Barbara, How do I discipline my 9-year-old daughter who destroys my valuable things when upset? My daughter is very intelligent and very well-behaved outside her home. At school she is always winning points for good behaviour. At home she argues with me almost over everything and fights with her 3-year-old brother sometimes.
Presently I am 18 weeks pregnant. She told me she is excited about it, but I noticed that after I told her about the baby, the act of destroying things when upset started. She is an adorable child but she pushes me too far sometimes. My husband and I love our children dearly but we are beginning to be concerned about our daughter. Please help.
From: Grace, London
Sounds like.... she doesn't feel like she gets as much attention as she wants. Sounds like.... you aren't great at setting limits and/or following through with consequences. Sounds like... her efforts are a cry for you to do both.
If you recognize that you haven't done a good job of limits/consequences, let her know that and that you're about to change: "Dad and I realize that somethings we don't always mean what we say and we realize that can be confusing." (Her subconscious response: Duh, hello?) "So we're going to try to do a better job with that." Then when you set limits, be clear what they are, establish the consequences in advance, and then follow through. Following through is very important. You do need to say what you mean and mean what you say. When she's pushing you it's because your limits aren't clear. It's as if she's saying, "OK, will they set the limits now? What about now? What do I have to do to get them to set the limits?" Bottom line: kids of all ages feel safer and more secure when they know the boundaries. When they don't know what they are, they will push against them to find out. That's why she's acting out. In a matter-of-fact way -- no hysterics on your part, no begging or drama -- be clear and firm about what is and what isn't appropriate behavior.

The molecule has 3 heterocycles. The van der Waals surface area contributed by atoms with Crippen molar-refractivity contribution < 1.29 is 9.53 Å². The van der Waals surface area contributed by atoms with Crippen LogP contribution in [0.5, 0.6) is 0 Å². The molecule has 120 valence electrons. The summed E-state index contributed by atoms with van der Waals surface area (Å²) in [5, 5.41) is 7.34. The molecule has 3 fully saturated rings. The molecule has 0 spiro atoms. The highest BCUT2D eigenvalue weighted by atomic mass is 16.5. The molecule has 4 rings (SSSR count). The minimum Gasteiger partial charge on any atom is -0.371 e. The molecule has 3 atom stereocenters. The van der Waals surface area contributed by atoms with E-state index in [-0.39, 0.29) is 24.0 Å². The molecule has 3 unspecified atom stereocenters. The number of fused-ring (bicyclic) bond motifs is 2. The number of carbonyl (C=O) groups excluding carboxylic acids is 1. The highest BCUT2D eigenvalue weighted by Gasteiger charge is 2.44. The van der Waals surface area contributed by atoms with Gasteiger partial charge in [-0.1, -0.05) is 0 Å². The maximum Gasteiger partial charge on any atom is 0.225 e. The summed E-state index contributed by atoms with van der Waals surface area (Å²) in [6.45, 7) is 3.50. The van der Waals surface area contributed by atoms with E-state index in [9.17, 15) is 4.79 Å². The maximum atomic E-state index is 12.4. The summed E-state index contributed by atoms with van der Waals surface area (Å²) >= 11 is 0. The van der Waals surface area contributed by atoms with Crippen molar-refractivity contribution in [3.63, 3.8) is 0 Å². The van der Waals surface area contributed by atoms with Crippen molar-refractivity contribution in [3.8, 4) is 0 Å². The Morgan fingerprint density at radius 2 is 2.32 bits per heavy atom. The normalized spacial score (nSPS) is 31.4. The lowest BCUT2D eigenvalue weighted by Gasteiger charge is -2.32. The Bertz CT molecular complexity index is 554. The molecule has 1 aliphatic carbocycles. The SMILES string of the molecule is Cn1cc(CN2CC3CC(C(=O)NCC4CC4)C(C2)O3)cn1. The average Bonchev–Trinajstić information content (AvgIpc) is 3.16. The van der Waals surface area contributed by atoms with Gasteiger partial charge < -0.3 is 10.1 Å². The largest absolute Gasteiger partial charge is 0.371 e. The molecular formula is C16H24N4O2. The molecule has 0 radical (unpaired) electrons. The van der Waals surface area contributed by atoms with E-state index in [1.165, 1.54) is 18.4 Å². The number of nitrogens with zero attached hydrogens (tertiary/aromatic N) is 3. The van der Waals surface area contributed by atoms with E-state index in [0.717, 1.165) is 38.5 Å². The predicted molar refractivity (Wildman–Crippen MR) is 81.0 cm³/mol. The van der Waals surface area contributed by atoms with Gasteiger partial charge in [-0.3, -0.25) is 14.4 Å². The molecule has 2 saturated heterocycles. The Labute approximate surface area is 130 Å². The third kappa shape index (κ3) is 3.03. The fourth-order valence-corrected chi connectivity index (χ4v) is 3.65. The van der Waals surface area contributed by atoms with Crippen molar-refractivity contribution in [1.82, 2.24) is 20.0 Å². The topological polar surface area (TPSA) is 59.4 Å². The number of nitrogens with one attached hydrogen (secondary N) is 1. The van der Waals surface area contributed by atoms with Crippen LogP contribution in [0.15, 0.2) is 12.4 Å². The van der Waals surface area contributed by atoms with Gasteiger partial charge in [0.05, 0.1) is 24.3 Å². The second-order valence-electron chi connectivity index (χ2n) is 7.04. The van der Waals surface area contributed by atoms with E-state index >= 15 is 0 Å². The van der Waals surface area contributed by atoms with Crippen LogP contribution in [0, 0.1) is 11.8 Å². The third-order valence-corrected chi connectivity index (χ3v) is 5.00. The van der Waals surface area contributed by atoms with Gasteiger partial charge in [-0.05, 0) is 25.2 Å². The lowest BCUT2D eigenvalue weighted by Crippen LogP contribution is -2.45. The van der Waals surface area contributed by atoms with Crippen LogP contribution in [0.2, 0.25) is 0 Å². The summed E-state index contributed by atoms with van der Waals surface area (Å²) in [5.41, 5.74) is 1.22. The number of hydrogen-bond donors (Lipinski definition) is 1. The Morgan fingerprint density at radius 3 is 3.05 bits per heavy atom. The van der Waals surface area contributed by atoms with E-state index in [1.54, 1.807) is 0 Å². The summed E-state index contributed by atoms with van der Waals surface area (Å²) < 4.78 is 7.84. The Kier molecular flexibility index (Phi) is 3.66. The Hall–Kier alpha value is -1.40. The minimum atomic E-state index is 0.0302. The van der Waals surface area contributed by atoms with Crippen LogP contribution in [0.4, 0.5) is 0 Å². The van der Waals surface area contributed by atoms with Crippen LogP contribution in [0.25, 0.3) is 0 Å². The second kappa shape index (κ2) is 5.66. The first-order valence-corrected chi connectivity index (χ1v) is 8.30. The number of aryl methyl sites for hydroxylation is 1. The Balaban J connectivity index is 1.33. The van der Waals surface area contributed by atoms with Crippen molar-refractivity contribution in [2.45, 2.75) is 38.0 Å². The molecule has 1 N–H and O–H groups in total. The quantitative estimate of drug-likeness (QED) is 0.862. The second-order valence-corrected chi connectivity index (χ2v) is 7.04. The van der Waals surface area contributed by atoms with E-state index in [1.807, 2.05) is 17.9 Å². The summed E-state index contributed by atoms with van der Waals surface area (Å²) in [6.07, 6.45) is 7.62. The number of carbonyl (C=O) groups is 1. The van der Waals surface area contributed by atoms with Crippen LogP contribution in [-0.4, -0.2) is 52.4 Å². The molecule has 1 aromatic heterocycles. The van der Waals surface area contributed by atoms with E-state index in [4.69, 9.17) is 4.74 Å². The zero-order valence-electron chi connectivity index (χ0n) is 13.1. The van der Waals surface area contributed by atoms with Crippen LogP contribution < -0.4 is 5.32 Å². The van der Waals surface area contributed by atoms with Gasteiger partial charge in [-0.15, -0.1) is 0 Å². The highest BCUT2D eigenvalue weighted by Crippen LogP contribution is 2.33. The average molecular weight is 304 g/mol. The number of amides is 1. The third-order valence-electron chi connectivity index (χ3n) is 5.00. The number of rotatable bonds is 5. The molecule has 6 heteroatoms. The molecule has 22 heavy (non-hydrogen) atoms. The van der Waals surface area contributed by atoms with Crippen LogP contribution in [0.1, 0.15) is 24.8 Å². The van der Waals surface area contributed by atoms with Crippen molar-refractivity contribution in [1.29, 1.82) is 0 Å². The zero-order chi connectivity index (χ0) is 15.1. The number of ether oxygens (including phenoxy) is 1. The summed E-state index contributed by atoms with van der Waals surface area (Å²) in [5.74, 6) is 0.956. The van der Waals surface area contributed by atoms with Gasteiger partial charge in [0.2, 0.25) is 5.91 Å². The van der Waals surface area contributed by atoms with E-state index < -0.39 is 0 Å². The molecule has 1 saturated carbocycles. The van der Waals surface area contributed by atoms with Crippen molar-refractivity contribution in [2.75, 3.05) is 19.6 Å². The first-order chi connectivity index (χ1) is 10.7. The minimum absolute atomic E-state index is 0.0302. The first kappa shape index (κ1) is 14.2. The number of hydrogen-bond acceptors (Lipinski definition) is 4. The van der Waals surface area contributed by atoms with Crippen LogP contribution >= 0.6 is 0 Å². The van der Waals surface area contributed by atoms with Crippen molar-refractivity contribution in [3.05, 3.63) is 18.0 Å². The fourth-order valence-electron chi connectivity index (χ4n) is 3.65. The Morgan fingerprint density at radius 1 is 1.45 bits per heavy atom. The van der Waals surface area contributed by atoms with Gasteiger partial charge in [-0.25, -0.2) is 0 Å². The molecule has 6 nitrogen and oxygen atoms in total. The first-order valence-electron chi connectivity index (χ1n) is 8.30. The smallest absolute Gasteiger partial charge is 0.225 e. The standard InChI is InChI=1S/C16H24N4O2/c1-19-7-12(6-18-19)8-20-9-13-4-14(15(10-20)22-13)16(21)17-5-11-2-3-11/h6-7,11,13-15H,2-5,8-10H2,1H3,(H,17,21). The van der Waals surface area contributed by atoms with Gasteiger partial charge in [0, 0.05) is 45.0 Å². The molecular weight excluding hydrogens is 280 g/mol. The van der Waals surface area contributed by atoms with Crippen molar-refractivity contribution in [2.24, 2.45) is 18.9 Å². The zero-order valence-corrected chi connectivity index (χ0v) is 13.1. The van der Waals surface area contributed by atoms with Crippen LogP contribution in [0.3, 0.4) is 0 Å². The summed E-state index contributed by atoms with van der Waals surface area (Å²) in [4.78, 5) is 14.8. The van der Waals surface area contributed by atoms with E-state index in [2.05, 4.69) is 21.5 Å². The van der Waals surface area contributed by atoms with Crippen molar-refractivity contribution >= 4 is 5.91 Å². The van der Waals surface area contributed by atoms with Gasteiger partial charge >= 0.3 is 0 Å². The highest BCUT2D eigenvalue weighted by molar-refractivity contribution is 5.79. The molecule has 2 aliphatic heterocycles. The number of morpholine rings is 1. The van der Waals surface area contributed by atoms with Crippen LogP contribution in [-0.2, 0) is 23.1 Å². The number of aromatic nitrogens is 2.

At the same time, she's at that weird transition time between child and preteen. She may vacillate between wanting to be treated like a little kid and wanting to be treated like a grown-up kid. It's a tricky dance as a parent to read her signals, but that's the challenge for you. Let her know you know what she's going through: "You may feel like this isn't a great time for us to have another baby, when you're just about to be a teenager. I can understand that......" See where that conversation goes.
Meanwhile, do not -- repeat, do not -- tell her you think she's destroying your valuables as a way of saying, "I don't want you to have another baby; you don't pay enough attention to me as it is." Instead, find a way to dedicate some time each day to her, even if it's just 10 minutes, or to make a point every weekend of doing something special, just the two of you. Caveats: it has to be something she enjoys, even if you don't. It has to be exclusive for her. No little brother. No cell phones ringing, no other obligations interfering.
It's also realistic to think that if she is so well-behaved out of the home, when she comes home she needs to be able to let her hair down, and collapse and just be -- herself? Strike a deal with her: "I notice when you're home, your manners aren't nearly as good as when you're at school/someone else's house/whatever. I understand that some kids need some time to decompress when they come home. How about if we have a deal You can have X minutes when you get home where you can be crabby or grumpy or whatever, and then you need to move on...?"
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